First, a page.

This woman woke up during surgery — here’s how often that actually happens

Nine years ago, a woman from Canada endured something we can only imagine in our wildest nightmares. She woke up right in the middle of the abdominal surgery being performed on her — and she wasn’t able to move or even open her eyes. Donna Penner, who was 44 years old at the time, was given a general anaesthetic before the surgery started. She drifted off to sleep like she was supposed to, and when she woke up, she thought the surgery was over.

And now, Penner wrote about her experience firsthand for the BBC. When she awoke, she was simply “feeling a little medicated,” but she realized something was very wrong when she heard the surgeon speak. It was then that Penner understood that the anaesthetic hadn’t worked, but the paralytic had, so she was completely paralyzed from head to toe, and she couldn’t notify the surgeons that she was awake.

The pain she experienced throughout the hour-and-a-half long surgery was indescribable. “I felt him moving my organs around as he explored,” she writes. She tried to get the attention of the anaesthesiologist by moving the tube in her throat with her tongue. When they finally realized she was awake, they took the tube out, but she was unable to breathe. They had to use a manual resuscitator to force air into her lungs and bring her back.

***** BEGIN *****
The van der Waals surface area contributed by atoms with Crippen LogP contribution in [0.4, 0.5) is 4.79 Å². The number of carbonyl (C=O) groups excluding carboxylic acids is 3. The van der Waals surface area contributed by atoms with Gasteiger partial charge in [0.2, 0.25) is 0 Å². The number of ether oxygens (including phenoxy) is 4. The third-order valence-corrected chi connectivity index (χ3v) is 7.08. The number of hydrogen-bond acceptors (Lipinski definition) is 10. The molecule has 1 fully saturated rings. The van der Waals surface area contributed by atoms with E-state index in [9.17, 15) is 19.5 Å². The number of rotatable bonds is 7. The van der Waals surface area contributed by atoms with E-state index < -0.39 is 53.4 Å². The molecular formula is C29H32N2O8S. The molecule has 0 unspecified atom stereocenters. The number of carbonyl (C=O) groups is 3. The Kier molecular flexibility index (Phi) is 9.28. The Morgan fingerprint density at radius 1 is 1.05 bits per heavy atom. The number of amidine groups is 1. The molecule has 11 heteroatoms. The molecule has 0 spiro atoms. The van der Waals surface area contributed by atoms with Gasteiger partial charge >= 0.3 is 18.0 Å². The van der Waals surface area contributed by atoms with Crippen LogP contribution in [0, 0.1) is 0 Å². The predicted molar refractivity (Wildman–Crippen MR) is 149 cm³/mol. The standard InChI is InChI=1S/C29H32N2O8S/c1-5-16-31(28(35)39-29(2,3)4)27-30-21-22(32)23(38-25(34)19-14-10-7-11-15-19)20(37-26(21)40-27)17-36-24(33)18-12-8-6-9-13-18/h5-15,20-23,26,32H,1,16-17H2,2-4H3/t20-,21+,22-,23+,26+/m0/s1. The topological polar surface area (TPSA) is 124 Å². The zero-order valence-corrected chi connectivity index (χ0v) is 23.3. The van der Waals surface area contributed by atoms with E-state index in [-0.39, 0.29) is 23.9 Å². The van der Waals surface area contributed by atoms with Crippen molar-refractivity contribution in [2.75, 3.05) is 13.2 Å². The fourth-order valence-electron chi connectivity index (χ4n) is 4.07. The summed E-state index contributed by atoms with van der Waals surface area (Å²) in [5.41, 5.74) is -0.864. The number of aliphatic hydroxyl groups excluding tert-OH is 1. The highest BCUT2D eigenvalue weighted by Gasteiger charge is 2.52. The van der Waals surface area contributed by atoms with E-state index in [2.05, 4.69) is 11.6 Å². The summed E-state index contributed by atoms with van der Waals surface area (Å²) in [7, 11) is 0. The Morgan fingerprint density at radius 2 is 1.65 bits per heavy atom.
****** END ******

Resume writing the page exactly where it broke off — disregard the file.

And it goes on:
The surgeon came to speak to her after it was over.

"I said to him, 'I was awake, I felt you cutting me.' His eyes filled with tears as he grabbed on to my hands and said, 'I am so sorry,'" Penner writes.

It’s reported, according to BBC, that one in every 19,000 operations result in the patient waking up during the surgery, although some experts believe the number could be even higher, such as one in every 600 operations. The majority of these people are only awake for five minutes or less, but still, the trauma experienced in those few minutes will surely last with them a lifetime. 40 percent of these patients suffer from moderate to severe psychological distress as a result.

Luckily Penner is at a place now where she can tell her story and prevent this from happening to anyone else. “My story is not to lay blame or to point fingers. I want people to understand that this thing can happen and does happen,” Penner writes. “I want to raise awareness, and help something good come out of this awful experience.”

We sure hope doctors and anaesthesiologists are able to learn from this, because nobody deserves to go through that kind of suffering.